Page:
The campaign raises money to support veterans in financial need. (Photo courtesy The Royal Canadian Legion)
Unfortunately, a rash of poppy box thefts occurred as the country recently observed Remembrance Day. Though they seem to happen every year around this time, a number of thefts have recently made the news.
In Toronto, Ont., a 32-year-old man was arrested on Sunday for an alleged week-long theft spree. Munir Hudani was charged with ten counts of theft under $5,000 and nine counts of fail to comply with probation.
The boxes were stolen in the downtown Toronto area from November 5 to November 12. The man is due to appear in court today.
In Halifax, N.S., a man was arrested on Wednesday for allegedly stealing a poppy donation can from a Tim Hortons the previous Sunday. George Allen Clayton was charged with theft under $5,000, possession of property by crime under $5,000 and failure to comply with a probation order.
Unfortunately, these weren’t the only poppy box thefts in Canada:
- Five poppy box thefts were reported in the first few days of the campaign in Calgary, Alta.;
- A poppy donation can was stolen from an 84 year-old veteran in a store in Coquitlam, B.C., before the thief cycled away;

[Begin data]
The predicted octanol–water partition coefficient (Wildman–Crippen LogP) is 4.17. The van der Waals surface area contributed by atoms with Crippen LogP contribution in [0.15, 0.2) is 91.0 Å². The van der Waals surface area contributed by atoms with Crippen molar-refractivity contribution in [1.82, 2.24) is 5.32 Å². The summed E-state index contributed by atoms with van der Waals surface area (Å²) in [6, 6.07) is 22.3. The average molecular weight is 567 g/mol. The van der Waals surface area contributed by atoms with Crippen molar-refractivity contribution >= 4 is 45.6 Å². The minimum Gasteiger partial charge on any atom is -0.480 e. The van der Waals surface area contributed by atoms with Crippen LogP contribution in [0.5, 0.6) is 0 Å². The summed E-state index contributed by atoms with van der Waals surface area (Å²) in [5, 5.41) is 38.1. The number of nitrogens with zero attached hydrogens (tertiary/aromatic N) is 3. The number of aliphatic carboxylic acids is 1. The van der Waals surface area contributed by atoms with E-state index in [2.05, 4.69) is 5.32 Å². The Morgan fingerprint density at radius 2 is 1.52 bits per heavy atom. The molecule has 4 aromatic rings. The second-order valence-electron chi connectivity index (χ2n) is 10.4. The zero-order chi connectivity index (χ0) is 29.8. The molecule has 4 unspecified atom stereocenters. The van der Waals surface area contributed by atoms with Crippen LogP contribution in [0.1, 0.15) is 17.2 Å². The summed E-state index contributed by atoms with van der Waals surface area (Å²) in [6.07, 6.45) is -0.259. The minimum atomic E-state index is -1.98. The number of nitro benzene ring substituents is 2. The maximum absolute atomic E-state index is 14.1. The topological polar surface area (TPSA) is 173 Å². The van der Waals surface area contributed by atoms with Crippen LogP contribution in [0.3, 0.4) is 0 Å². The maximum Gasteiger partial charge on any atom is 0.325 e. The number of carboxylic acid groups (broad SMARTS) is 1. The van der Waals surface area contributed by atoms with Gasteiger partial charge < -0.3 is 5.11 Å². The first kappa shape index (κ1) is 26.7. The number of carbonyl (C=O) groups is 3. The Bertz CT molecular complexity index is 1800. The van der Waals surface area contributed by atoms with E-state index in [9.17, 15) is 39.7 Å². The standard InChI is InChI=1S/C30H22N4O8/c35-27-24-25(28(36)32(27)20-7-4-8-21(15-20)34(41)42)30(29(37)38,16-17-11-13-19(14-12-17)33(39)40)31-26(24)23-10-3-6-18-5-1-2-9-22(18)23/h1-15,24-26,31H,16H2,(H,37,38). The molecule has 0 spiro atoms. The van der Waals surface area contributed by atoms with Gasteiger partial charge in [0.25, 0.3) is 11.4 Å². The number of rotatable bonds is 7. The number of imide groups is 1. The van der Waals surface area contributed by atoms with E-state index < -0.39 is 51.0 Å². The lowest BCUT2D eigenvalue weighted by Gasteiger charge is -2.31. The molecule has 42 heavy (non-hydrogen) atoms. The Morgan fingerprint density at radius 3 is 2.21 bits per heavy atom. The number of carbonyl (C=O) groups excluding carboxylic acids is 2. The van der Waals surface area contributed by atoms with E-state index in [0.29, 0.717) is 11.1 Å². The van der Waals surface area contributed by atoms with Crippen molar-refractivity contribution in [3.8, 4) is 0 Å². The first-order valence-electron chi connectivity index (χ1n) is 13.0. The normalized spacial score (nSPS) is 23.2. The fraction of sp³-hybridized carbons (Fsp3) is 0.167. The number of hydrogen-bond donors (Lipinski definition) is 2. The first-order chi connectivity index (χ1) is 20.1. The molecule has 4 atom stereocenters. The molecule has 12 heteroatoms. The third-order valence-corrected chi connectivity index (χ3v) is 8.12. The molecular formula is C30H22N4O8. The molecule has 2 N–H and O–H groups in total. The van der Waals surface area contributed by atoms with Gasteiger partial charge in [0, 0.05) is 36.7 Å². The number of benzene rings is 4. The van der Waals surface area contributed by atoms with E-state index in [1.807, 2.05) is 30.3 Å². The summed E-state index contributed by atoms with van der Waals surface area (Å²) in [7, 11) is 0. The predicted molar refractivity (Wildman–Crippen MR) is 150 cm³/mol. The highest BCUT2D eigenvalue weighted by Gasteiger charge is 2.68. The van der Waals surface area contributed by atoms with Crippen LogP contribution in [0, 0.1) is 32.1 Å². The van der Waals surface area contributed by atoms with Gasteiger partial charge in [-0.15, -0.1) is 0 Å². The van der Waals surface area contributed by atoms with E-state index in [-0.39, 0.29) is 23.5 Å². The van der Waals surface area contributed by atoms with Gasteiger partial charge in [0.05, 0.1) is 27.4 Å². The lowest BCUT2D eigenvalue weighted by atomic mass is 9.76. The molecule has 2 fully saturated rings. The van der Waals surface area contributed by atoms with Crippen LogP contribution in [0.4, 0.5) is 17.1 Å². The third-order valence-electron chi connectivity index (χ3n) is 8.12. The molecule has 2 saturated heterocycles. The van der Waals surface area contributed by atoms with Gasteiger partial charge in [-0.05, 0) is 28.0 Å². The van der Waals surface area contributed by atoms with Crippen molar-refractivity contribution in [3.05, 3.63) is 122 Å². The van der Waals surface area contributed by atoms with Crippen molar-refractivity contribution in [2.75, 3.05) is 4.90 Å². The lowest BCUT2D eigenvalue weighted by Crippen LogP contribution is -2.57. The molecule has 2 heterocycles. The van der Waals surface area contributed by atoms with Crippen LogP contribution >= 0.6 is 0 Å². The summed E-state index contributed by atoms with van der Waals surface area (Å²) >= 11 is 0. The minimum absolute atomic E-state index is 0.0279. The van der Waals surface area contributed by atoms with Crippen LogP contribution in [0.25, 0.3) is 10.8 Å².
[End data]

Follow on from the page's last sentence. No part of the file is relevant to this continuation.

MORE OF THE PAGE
- Poppy donation boxes were stolen at four Ajax, Ont. businesses; and
- Police are currently looking for a man who allegedly stole both a poppy box and a cancer charity donation box from a store in Barrie, Ont.
“It’s the lowest of the low. . . People see these things sitting on the counter ... They know those boxes are going to be full of loonies and toonies. It’s an easy, low-risk crime to do,” Toronto Police Const. Craig Brister told The Toronto Sun.
The theft of poppy boxes has become so pervasive in Canada, that one Alberta man designed a “theft-proof” poppy box. Dan Kroffat, a former Calgary wrestler, designed the new boxes, because he was angry at the yearly thieving.
The new boxes are made from metal and have a wire that attaches it to a store counter. About 50 boxes were built and placed in various businesses in the Cochrane, Alta. community and as of November 9, none were missing. Other legions have already requested the theft-proof box.
The poppy box campaign has been a yearly occurrence since 1967, when the Royal Canadian Legion started it. The campaign raises money
to support veterans in financial need.